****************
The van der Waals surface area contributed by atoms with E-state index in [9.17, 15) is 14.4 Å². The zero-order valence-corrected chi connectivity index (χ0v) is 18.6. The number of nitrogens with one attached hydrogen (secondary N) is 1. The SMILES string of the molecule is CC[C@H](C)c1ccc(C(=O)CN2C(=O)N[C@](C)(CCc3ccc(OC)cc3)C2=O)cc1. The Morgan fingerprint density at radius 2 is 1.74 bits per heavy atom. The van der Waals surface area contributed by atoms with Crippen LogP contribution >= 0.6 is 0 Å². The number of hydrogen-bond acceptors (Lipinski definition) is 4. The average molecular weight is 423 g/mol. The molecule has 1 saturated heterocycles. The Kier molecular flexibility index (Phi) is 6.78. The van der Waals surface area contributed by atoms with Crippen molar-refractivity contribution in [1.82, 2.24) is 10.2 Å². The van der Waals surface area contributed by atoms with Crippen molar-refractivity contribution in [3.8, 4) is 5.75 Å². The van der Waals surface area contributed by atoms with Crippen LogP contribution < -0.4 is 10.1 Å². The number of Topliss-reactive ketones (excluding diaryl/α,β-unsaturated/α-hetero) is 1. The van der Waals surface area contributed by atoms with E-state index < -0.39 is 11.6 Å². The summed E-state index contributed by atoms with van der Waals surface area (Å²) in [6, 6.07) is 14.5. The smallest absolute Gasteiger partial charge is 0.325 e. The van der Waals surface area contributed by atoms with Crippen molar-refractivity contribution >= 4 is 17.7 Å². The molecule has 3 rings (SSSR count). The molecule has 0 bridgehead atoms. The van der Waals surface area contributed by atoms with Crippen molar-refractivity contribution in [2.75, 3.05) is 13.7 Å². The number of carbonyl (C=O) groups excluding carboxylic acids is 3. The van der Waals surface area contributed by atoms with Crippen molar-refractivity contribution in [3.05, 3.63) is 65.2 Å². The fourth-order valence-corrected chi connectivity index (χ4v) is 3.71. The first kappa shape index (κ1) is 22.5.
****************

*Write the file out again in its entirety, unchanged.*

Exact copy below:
The van der Waals surface area contributed by atoms with E-state index in [9.17, 15) is 14.4 Å². The zero-order valence-corrected chi connectivity index (χ0v) is 18.6. The number of nitrogens with one attached hydrogen (secondary N) is 1. The SMILES string of the molecule is CC[C@H](C)c1ccc(C(=O)CN2C(=O)N[C@](C)(CCc3ccc(OC)cc3)C2=O)cc1. The Morgan fingerprint density at radius 2 is 1.74 bits per heavy atom. The van der Waals surface area contributed by atoms with Crippen LogP contribution >= 0.6 is 0 Å². The number of hydrogen-bond acceptors (Lipinski definition) is 4. The average molecular weight is 423 g/mol. The molecule has 1 saturated heterocycles. The Kier molecular flexibility index (Phi) is 6.78. The van der Waals surface area contributed by atoms with Crippen molar-refractivity contribution in [1.82, 2.24) is 10.2 Å². The van der Waals surface area contributed by atoms with Crippen molar-refractivity contribution in [3.8, 4) is 5.75 Å². The van der Waals surface area contributed by atoms with Crippen LogP contribution < -0.4 is 10.1 Å². The number of Topliss-reactive ketones (excluding diaryl/α,β-unsaturated/α-hetero) is 1. The van der Waals surface area contributed by atoms with E-state index < -0.39 is 11.6 Å². The summed E-state index contributed by atoms with van der Waals surface area (Å²) in [6, 6.07) is 14.5. The smallest absolute Gasteiger partial charge is 0.325 e. The van der Waals surface area contributed by atoms with Crippen molar-refractivity contribution >= 4 is 17.7 Å². The molecule has 3 rings (SSSR count). The molecule has 0 bridgehead atoms. The van der Waals surface area contributed by atoms with Crippen molar-refractivity contribution in [2.75, 3.05) is 13.7 Å². The number of carbonyl (C=O) groups excluding carboxylic acids is 3. The van der Waals surface area contributed by atoms with Crippen molar-refractivity contribution in [3.05, 3.63) is 65.2 Å². The fourth-order valence-corrected chi connectivity index (χ4v) is 3.71. The first kappa shape index (κ1) is 22.5.